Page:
And to the person who made a comment about a buyer vs. a donor, I take your point. In a sense we should be giving just to support the cause and not expect anything. But part of my motivation here is that I have considered trying to get more involved, possibly even to seek a board seat to help steer the direction of the charity. So maybe I take what I see as stumbles more seriously than I should. I don't want to move on to a competing charity, I want to help this one do the right thing so they can collect more money to expand their services. Does that make any sense?
I would say that definitely changes the situation. You are much more invested than the normal donor would be, so that understandably changes your perspective.
As to the issue of sexism in terms of address, I'm reminded of something mostly unrelated I read the other day about avoiding litigation in business (http://philip.greenspun.com/politics/li ... philosophy
"I guess my bottom-line proposal is near-infinite patience. Assume that the person or company with whom you're dealing has honor and integrity. Bend over backwards to hold that assumption, interpreting every ambiguous fact in their factor. For example, to adhere to my system I must assume that the slow A/C contractors were not out working on other folks' houses but were in fact waiting for parts that are in fact difficult to get. If you can possibly think of the other party as honest, then fulfill your side of the bargain as if they were 100% honest. A lot of the time you'll be wrong. The other party was in fact taking advantage of you and you're out a few $thousand. But your psychology will be healthier and your world will be a more satisfying place to live. You do not have to feel like a powerless victim. You used good manners and gave someone else the benefit of the doubt."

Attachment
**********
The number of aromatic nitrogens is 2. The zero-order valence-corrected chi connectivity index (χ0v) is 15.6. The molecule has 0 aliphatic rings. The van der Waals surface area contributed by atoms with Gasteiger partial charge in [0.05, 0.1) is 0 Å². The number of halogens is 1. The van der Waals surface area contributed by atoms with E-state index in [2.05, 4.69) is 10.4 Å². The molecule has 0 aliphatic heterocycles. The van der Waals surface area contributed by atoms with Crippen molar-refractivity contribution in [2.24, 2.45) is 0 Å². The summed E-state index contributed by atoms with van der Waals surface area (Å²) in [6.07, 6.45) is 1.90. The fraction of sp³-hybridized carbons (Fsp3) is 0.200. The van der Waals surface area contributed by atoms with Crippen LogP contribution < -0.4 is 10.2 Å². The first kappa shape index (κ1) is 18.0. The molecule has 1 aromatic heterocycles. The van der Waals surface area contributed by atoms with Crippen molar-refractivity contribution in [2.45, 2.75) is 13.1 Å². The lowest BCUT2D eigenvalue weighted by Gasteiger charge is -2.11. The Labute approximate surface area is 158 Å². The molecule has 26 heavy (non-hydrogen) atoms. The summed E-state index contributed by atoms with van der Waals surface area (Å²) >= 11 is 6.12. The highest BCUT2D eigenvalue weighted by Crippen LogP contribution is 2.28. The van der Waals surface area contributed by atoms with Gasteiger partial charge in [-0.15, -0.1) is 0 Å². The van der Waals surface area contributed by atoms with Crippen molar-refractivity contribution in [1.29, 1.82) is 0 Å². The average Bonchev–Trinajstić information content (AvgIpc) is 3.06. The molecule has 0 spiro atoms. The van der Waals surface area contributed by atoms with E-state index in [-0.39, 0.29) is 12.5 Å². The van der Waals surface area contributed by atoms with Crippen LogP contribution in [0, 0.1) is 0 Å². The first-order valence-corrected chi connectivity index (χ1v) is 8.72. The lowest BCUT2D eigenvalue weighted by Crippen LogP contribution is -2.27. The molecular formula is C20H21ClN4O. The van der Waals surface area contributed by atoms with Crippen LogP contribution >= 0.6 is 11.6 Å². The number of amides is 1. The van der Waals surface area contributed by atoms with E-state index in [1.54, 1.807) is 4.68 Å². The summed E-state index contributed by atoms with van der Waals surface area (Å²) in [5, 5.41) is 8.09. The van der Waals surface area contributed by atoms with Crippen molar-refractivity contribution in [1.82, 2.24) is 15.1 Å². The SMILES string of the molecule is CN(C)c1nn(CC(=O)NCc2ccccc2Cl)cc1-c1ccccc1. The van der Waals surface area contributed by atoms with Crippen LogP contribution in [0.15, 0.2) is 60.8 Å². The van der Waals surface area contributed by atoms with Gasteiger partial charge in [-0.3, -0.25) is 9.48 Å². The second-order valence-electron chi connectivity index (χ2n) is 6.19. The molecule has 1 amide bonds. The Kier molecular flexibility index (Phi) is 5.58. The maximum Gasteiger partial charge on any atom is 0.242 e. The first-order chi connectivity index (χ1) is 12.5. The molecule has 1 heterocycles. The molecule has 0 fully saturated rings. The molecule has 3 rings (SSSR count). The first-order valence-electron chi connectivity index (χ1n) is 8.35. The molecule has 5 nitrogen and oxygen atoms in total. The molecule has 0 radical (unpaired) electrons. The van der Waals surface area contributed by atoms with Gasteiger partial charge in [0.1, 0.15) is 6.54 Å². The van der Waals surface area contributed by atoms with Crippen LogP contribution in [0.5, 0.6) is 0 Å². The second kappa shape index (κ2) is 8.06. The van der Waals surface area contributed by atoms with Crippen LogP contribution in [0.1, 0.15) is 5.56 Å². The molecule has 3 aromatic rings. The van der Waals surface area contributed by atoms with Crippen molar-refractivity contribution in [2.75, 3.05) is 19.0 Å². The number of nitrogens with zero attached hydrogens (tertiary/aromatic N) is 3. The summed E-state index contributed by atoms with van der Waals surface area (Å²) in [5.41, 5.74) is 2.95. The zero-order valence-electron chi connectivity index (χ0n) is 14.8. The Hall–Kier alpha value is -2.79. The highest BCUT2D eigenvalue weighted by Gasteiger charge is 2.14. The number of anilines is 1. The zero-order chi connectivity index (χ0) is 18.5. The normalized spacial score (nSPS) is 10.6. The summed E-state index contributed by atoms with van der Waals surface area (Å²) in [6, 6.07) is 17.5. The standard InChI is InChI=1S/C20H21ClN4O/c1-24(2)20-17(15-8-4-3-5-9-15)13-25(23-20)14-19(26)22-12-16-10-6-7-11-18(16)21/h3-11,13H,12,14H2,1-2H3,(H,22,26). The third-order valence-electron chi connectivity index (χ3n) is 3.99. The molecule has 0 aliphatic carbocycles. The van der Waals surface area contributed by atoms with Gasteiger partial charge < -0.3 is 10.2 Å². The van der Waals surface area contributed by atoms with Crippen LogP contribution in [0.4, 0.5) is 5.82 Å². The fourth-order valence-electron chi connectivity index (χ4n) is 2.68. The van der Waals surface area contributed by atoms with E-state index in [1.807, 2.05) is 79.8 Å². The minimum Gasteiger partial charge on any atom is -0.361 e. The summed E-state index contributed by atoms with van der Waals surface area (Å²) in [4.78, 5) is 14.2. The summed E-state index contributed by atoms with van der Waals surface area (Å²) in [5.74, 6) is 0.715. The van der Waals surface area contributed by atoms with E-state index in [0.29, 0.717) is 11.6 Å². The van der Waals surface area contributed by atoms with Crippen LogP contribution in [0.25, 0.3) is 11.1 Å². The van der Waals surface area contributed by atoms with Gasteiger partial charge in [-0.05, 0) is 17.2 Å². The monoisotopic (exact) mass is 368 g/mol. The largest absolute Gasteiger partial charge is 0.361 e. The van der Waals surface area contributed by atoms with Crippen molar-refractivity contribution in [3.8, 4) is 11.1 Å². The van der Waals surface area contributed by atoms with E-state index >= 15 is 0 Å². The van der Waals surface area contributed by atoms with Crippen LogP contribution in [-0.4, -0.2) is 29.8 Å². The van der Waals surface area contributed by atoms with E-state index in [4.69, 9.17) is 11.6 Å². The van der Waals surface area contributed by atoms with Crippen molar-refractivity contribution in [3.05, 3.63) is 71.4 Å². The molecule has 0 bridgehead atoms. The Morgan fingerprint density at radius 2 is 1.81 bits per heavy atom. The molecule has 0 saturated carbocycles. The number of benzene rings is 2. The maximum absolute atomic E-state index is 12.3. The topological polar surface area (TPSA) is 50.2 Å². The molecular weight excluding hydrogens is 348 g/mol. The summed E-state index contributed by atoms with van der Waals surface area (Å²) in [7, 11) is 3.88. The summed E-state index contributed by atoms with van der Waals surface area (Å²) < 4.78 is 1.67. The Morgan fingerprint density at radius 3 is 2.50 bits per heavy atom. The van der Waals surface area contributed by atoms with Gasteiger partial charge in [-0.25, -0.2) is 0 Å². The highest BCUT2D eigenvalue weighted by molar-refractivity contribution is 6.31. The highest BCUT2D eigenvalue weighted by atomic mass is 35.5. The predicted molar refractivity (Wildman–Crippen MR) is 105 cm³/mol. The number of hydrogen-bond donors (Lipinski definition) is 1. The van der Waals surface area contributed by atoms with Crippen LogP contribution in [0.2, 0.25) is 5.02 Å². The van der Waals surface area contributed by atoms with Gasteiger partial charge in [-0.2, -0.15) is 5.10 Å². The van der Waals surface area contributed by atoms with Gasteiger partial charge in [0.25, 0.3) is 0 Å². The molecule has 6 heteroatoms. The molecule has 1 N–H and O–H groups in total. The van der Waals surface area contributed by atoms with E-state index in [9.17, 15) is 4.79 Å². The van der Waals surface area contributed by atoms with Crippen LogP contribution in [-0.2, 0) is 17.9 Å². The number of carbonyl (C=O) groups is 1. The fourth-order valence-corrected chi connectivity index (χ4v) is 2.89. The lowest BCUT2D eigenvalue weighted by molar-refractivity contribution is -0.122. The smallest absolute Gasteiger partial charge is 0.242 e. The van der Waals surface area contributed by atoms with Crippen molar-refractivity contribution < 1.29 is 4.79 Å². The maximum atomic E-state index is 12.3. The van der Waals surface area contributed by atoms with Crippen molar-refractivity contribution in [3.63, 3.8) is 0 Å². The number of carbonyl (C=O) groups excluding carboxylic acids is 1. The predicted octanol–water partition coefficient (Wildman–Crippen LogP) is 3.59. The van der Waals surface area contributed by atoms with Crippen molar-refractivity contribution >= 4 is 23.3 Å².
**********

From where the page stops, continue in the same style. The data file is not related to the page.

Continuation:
In this situation, that would mean assuming they just didn't have the time to figure out how to address people, or were working on bad information of what was considered correct in modern society.
I can't claim to always give the benefit of the doubt myself, but I do agree with the author that it usually works out for the best if you do. It certainly keeps you less stressed.
Either way, I hope that quote gives you something to think about. It certainly made me think.
PS: Please don't think I interpreted your post as snobbish. Perhaps I found your response somewhat out of proportion given the information I had (and based on my own reference to the quote above, I should have assumed the best intentions), but I make no assumptions about your character.